Running As We Age, Moving From Skill To Force And Back Again, Or Getting It Right The First Time?

Rory cyclist and runner with knee issues.

Rory, who taught me how to deal with the pain of competition cycling, and with whom I hope to run one day – he has running-induced knee issues, but he’s not giving up. Photo by FitOldDog, with permission.

“Running form mistakes can aggravate injuries. The most efficient and gentle running form is a “shuffle.” The feet stay next to the ground, touching lightly with a relatively short stride. When running at the most relaxed range of shuffling motion, the ankle mechanism does a great deal of the work, and little effort is required from the calf muscle. When the bounce off the ground increases, the foot pushes harder and the stride gets longer, there are more aches, pains and injuries.” Jeff Galloway, Running Form Tips.

FitOldDog's dog's wake method

Willbe’s wakeup technique – the stare, combined, sometimes with wistful heavy breathing. Willbe doesn’t think about running as we age, he just runs. FAST! Got to chase those squirrels.

Injuries are a wakeup call, and they often wake you up less gently than our yellow lab, Willbe, who stands, with his head resting on the bed next to mine, and stares at me, until I let him out in the morning.

I wonder about the process of changing our  running technique with respect to running as we age, from adolescence to later in life, and whether we can reverse bad habits. I think we can, because I sure did, with the help of Danny Dreyer.

Do we unconsciously move from using skill to force to beat our rivals in our teenage years – I suspect it’s encouraged?

I also wonder why low impact running, combined with the study of body movement skill, are not more widely taught in high schools.

I wrote a blog post ages ago, entitled, “Are High School Athletics And Academics The Road To A Life-Long Love Of Learning?” I suspect that things won’t change in the USA, until the obsession with winning is replaced with a desire (that’s one’s offspring) just do the best one can, against the best available competitors.

Matthew, running

Matthew (yellow top) is the only runner I know, personally, who has fixed plantar fasciitis with Shockwave therapy, and he’s still running. Will he be able to run into his 80s (if he wants to, that is?). Hope so! With permission.

I proposed that high school students would be better served through training to enjoy sports for their whole lives, rather than competing solely to win, at the risk of permanent injury – I still don’t know how to solve this problem, as I hear one tail of running-injury woe after another, from people of my generation.

I think we start the running injury process as soon as we start to compete against other kids, in the absence of adequate body movement training. We really want to run faster, and beat the other kids, so force kicks in, leading to a more aggressive way of running, leading eventually to injuries in our toes (dead toenails), foot arch (Lisfranc injury), heels (plantar fasciitis, bone spurs), ankles (arthritis), shins (anterior compartment syndrome), calves (torn calf muscles), knees (bone-on-bone), thighs (ileo-tibial band syndrome), hips (pyriformis syndrome), and then all the way on up to the top of our head.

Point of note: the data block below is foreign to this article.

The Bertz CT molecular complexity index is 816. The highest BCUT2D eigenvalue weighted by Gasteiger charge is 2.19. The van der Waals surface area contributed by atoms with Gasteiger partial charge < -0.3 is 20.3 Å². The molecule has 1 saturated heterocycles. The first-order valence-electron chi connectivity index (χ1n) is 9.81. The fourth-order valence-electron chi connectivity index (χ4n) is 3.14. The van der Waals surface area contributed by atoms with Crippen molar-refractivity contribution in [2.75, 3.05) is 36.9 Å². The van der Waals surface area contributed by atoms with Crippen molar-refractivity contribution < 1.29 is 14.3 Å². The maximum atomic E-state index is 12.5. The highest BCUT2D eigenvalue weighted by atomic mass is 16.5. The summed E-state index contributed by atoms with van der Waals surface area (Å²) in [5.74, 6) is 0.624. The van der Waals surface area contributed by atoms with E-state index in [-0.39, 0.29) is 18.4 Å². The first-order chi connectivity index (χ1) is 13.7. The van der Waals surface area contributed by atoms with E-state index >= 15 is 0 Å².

Brice soccer injury

Brice, really interesting guy, recovering from a soccer injury to his Achilles tendon, said, “I can’t imagine changing the way I run.” Maybe he’ll be luckier than Rory? Photo by FitOldDog, with permission.

It isn’t the force that gets us, it’s a random approach to how we run that causes all the trouble – which is why body movement skill should be taught in schools, especially by high school sports coaches.

If you watch young kids running, you’ll notice that they are really falling forward, which is the basis of Danny Dryers Chi Running technique that rescued me from further knee injuries (three surgeries was enough!).

I recently mentioned the idea that one might change one’s running style in the face of persistent injuries to a young, talented runner, recovering from an Achilles tear. He strongly resisted the idea – if you’ve been running, successfully, from early youth, I can understand why this concept might be met with skepticism.

Should change our running style from ‘striding’ to ‘shuffling’ as we age? I find that I’m being forced towards a shuffle run to avoid lower leg strain.

What  do real runners, who are still running in their 70s and 80s, have to say about this? Jeff Galloway obviously approves, and he sure knows how to run.

FitOldDog’s Running Tip (if you trust him): I find that changing my running style, throughout long runs, including brief walks (about 100 feet) about every mile, can shift the load from place-to-place, avoiding repetitive motion injury, with an emphasis on the shuffle. Pace is all about stride length and cadence, so if you can’t stride you had better hustle.

Keeping up our running as we age is certainly an interesting puzzle.

Happy Trails!


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Disclaimer: As a veterinarian, I do not provide medical advice for human animals. If you undertake or modify an exercise program, consult your medical advisors before doing so. Undertaking activities pursued by the author does not mean that he endorses your undertaking such activities, which is clearly your decision and responsibility. Be careful and sensible, please.